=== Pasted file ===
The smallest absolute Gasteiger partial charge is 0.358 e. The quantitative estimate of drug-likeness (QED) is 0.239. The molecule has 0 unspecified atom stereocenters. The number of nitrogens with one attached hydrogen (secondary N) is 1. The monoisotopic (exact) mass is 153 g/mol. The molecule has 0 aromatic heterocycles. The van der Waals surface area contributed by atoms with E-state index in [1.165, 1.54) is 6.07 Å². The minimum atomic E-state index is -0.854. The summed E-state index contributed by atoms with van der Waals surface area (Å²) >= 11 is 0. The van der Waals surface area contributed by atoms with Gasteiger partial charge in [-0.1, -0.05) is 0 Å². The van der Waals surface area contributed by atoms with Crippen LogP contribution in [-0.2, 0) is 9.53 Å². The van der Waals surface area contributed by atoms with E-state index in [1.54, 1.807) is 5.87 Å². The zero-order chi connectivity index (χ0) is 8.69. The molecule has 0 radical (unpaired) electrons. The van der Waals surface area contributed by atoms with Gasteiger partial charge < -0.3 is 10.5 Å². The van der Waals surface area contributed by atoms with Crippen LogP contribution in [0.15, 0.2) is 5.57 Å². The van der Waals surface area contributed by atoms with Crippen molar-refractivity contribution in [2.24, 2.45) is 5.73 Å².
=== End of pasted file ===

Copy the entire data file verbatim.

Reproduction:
The smallest absolute Gasteiger partial charge is 0.358 e. The quantitative estimate of drug-likeness (QED) is 0.239. The molecule has 0 unspecified atom stereocenters. The number of nitrogens with one attached hydrogen (secondary N) is 1. The monoisotopic (exact) mass is 153 g/mol. The molecule has 0 aromatic heterocycles. The van der Waals surface area contributed by atoms with E-state index in [1.165, 1.54) is 6.07 Å². The minimum atomic E-state index is -0.854. The summed E-state index contributed by atoms with van der Waals surface area (Å²) >= 11 is 0. The van der Waals surface area contributed by atoms with Gasteiger partial charge in [-0.1, -0.05) is 0 Å². The van der Waals surface area contributed by atoms with Crippen LogP contribution in [-0.2, 0) is 9.53 Å². The van der Waals surface area contributed by atoms with E-state index in [1.54, 1.807) is 5.87 Å². The zero-order chi connectivity index (χ0) is 8.69. The molecule has 0 radical (unpaired) electrons. The van der Waals surface area contributed by atoms with Gasteiger partial charge < -0.3 is 10.5 Å². The van der Waals surface area contributed by atoms with Crippen LogP contribution in [0.15, 0.2) is 5.57 Å². The van der Waals surface area contributed by atoms with Crippen molar-refractivity contribution in [2.24, 2.45) is 5.73 Å².